These include General Saprang Kalyanmitr, a key figure in the September 2006 coup that ousted former prime minister Thaksin Shinawatra following months of street protests against alleged corruption and abuse of state authority by Mr Thaksin's administration.
Key figures of Mr Thaksin's now disbanded Thai Rak Thai party have also been visiting the temple over the past year.
Thai Buddhist cleric settled in Kushinagar said some senior Thai military officers, government officials and politicians had become novice monks at the temple.
Among these were former election commissioner Wasan Permparp, an influential Thaksin political ally Newin Chidchob and another top politician Sanoh Thienthong.
Former Thai navy chief Admiral Prasert Boonsong, former defence permanent secretary General Ood Buangbon and former deputy interior minister Pracha Maleenont also visited the temple in Kushinagar.
Temple staff told the newspaper that General Saprang also volunteered to clean the temple toilets during his stay there.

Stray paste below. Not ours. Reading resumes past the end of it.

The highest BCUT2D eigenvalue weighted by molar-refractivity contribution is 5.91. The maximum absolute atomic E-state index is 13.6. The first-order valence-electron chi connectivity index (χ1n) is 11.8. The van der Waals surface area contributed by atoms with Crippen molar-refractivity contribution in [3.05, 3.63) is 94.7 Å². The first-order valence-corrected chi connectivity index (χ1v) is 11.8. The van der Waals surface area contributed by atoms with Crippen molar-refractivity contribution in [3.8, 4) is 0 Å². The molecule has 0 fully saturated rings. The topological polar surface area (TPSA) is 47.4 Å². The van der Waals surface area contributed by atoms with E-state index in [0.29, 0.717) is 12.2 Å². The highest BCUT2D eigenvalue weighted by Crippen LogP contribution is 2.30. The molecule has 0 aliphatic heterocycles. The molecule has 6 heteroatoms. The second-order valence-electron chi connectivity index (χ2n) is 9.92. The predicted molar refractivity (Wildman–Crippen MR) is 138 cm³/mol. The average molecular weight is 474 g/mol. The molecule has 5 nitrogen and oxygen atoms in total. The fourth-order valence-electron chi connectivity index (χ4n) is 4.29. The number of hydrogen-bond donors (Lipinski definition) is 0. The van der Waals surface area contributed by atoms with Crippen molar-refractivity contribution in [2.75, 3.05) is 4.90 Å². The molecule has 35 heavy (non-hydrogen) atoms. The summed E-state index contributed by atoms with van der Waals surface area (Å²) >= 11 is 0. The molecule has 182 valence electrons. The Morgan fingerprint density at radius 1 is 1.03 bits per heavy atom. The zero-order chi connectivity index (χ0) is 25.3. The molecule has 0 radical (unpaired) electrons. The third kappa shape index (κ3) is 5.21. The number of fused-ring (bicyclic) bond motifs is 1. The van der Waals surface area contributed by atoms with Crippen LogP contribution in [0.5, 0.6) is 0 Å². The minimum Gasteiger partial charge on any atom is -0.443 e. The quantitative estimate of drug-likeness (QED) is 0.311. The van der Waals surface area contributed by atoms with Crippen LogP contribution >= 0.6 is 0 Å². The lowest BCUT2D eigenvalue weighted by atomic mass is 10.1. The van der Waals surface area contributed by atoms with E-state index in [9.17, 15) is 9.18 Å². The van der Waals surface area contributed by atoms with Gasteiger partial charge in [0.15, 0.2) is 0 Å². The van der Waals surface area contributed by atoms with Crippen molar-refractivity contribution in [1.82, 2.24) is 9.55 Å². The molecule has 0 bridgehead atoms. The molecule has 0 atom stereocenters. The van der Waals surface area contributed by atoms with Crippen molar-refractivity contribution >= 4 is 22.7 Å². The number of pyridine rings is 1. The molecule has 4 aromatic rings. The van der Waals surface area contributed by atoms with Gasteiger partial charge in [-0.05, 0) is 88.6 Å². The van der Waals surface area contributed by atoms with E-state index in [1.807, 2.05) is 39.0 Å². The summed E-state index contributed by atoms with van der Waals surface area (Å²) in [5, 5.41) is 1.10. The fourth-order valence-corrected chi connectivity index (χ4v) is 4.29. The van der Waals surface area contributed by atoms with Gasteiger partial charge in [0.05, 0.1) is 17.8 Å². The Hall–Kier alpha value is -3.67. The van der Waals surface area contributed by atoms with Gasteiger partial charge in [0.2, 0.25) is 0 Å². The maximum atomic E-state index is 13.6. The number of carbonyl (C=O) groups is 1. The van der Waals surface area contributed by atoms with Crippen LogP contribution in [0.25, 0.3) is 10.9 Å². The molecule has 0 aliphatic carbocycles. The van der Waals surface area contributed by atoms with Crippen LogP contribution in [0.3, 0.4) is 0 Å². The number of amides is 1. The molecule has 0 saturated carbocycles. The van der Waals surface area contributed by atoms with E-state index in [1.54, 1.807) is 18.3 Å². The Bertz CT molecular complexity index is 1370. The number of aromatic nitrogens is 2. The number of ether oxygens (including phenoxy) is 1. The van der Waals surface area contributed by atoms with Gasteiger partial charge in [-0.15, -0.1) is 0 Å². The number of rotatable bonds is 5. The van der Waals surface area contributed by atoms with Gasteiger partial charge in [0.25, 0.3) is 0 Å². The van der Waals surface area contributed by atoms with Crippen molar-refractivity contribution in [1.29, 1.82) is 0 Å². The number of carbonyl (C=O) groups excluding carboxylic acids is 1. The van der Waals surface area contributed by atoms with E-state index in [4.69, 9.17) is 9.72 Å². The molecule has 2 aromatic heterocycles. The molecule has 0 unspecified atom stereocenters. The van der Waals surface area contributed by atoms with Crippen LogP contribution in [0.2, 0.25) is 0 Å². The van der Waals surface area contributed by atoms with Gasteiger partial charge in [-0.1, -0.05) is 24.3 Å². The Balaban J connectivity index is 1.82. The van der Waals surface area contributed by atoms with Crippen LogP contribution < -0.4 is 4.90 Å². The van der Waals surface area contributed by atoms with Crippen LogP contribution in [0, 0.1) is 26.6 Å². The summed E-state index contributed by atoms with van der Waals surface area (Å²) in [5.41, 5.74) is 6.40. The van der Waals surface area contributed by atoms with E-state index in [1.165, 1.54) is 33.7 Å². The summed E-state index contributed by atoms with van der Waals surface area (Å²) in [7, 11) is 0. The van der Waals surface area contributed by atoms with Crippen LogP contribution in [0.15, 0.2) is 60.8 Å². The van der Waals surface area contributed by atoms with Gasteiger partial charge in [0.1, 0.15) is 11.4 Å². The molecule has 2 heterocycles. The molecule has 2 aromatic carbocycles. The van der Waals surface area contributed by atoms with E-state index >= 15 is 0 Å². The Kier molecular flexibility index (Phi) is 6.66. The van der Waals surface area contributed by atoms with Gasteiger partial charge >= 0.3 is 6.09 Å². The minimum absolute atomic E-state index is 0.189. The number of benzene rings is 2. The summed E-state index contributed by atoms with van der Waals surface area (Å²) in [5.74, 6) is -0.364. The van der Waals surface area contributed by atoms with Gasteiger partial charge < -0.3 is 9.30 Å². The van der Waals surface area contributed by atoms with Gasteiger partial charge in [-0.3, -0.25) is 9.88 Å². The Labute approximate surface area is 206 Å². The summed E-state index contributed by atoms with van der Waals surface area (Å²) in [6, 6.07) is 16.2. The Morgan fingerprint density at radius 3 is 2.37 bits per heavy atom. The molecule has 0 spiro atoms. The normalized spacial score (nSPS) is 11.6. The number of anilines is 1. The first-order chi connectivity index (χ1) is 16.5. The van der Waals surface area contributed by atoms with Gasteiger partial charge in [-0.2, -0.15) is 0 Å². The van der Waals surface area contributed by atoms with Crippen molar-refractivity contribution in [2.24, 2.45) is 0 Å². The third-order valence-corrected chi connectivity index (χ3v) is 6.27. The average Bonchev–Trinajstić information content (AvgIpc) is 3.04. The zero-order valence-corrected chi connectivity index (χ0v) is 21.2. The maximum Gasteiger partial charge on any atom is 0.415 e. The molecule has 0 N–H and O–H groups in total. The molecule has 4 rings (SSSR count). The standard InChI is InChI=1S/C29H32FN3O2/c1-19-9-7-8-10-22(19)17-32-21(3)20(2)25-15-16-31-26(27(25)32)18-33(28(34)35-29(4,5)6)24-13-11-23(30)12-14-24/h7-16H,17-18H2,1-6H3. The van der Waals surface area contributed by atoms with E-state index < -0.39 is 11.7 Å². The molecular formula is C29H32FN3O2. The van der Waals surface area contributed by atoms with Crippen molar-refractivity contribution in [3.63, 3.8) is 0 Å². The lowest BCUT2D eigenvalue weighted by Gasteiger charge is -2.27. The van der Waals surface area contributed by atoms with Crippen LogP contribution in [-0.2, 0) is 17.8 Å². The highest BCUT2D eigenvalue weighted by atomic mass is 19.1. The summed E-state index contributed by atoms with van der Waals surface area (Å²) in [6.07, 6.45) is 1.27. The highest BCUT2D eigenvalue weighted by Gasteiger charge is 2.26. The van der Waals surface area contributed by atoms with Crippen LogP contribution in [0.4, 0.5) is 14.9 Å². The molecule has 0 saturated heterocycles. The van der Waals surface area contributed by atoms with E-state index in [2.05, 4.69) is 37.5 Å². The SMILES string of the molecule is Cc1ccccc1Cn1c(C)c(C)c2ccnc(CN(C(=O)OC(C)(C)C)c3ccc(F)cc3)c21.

A former senior member of Mr Thaksin's disbanded Thai Rak Thai party, Sutham Saengprathum who spent 23 days as monk at Kushinagar told the Post that it was important to be ordained as a monk in India.
''I feel that I was closer to Lord Buddha and that inspired me to focus deeply on studying Buddhism. The environment helped me better follow Buddhist precepts,'' he said.
Phra Rat Ratanarangsee, the Thai priest at Kushinagar said several Thai politicians found happiness after coming there.
''Some politicians had experienced frustration. They came here and found real happiness, refrained from competition, shared and had freedom in their minds,'' he added.
According to Phra Thep Phothiwithes, the 70-yer-old abbot of Thai Bodh Gaya temple in Kushinagar, ''A pilgrimage allows them to be reborn. Washing themselves in the Ganges river or with water from the Ganges river is like washing away sins.''